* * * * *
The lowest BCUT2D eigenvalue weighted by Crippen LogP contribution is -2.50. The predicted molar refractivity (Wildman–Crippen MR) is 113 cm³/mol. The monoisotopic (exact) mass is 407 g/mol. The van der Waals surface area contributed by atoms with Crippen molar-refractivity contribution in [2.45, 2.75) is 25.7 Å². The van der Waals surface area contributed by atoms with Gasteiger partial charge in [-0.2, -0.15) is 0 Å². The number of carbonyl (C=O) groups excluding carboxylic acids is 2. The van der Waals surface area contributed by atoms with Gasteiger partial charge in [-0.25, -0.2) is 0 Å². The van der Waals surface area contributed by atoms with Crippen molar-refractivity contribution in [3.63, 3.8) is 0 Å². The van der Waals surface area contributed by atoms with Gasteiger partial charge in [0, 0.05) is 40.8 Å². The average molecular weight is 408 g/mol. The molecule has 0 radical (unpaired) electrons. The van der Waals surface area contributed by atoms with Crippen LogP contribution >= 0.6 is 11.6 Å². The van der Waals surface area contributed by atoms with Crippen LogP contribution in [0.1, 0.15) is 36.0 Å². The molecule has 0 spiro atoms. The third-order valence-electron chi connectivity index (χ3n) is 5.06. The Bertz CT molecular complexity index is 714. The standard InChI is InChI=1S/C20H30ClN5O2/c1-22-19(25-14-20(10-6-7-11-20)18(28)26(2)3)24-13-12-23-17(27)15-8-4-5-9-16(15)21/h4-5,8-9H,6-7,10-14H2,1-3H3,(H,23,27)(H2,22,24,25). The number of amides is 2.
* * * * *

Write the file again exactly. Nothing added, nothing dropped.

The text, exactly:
The lowest BCUT2D eigenvalue weighted by Crippen LogP contribution is -2.50. The predicted molar refractivity (Wildman–Crippen MR) is 113 cm³/mol. The monoisotopic (exact) mass is 407 g/mol. The van der Waals surface area contributed by atoms with Crippen molar-refractivity contribution in [2.45, 2.75) is 25.7 Å². The van der Waals surface area contributed by atoms with Gasteiger partial charge in [-0.2, -0.15) is 0 Å². The number of carbonyl (C=O) groups excluding carboxylic acids is 2. The van der Waals surface area contributed by atoms with Gasteiger partial charge in [-0.25, -0.2) is 0 Å². The van der Waals surface area contributed by atoms with Crippen molar-refractivity contribution in [3.63, 3.8) is 0 Å². The van der Waals surface area contributed by atoms with Gasteiger partial charge in [0, 0.05) is 40.8 Å². The average molecular weight is 408 g/mol. The molecule has 0 radical (unpaired) electrons. The van der Waals surface area contributed by atoms with Crippen LogP contribution >= 0.6 is 11.6 Å². The van der Waals surface area contributed by atoms with Crippen LogP contribution in [0.1, 0.15) is 36.0 Å². The molecule has 0 spiro atoms. The third-order valence-electron chi connectivity index (χ3n) is 5.06. The Bertz CT molecular complexity index is 714. The standard InChI is InChI=1S/C20H30ClN5O2/c1-22-19(25-14-20(10-6-7-11-20)18(28)26(2)3)24-13-12-23-17(27)15-8-4-5-9-16(15)21/h4-5,8-9H,6-7,10-14H2,1-3H3,(H,23,27)(H2,22,24,25). The number of amides is 2.